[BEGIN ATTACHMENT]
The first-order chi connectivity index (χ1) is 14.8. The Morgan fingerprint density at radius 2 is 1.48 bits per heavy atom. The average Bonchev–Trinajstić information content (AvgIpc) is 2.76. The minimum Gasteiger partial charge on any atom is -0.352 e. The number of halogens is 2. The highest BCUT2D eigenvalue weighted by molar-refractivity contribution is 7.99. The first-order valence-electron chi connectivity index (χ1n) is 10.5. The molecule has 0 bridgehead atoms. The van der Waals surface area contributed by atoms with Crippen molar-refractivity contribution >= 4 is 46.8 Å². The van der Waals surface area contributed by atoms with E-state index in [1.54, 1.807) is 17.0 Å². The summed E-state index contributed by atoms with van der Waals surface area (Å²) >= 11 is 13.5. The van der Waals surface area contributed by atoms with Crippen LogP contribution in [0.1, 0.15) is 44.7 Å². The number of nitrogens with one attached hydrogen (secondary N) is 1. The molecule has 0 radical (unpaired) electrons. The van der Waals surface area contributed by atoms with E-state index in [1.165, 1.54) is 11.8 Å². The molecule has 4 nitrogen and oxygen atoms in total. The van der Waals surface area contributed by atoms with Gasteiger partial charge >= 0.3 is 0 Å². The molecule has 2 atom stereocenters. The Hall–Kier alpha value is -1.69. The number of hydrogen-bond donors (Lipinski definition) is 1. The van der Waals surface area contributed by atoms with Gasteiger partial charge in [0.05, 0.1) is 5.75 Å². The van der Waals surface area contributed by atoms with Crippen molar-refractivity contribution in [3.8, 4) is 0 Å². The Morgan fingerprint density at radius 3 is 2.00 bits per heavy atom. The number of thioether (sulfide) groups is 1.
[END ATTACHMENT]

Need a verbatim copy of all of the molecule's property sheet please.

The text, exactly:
The first-order chi connectivity index (χ1) is 14.8. The Morgan fingerprint density at radius 2 is 1.48 bits per heavy atom. The average Bonchev–Trinajstić information content (AvgIpc) is 2.76. The minimum Gasteiger partial charge on any atom is -0.352 e. The number of halogens is 2. The highest BCUT2D eigenvalue weighted by molar-refractivity contribution is 7.99. The first-order valence-electron chi connectivity index (χ1n) is 10.5. The molecule has 0 bridgehead atoms. The van der Waals surface area contributed by atoms with Crippen molar-refractivity contribution >= 4 is 46.8 Å². The van der Waals surface area contributed by atoms with E-state index in [1.54, 1.807) is 17.0 Å². The summed E-state index contributed by atoms with van der Waals surface area (Å²) >= 11 is 13.5. The van der Waals surface area contributed by atoms with Crippen LogP contribution in [0.1, 0.15) is 44.7 Å². The number of nitrogens with one attached hydrogen (secondary N) is 1. The molecule has 0 radical (unpaired) electrons. The van der Waals surface area contributed by atoms with E-state index in [1.165, 1.54) is 11.8 Å². The molecule has 4 nitrogen and oxygen atoms in total. The van der Waals surface area contributed by atoms with Gasteiger partial charge >= 0.3 is 0 Å². The molecule has 2 atom stereocenters. The Hall–Kier alpha value is -1.69. The number of hydrogen-bond donors (Lipinski definition) is 1. The van der Waals surface area contributed by atoms with Gasteiger partial charge in [0.05, 0.1) is 5.75 Å². The van der Waals surface area contributed by atoms with Crippen molar-refractivity contribution in [3.8, 4) is 0 Å². The Morgan fingerprint density at radius 3 is 2.00 bits per heavy atom. The number of thioether (sulfide) groups is 1.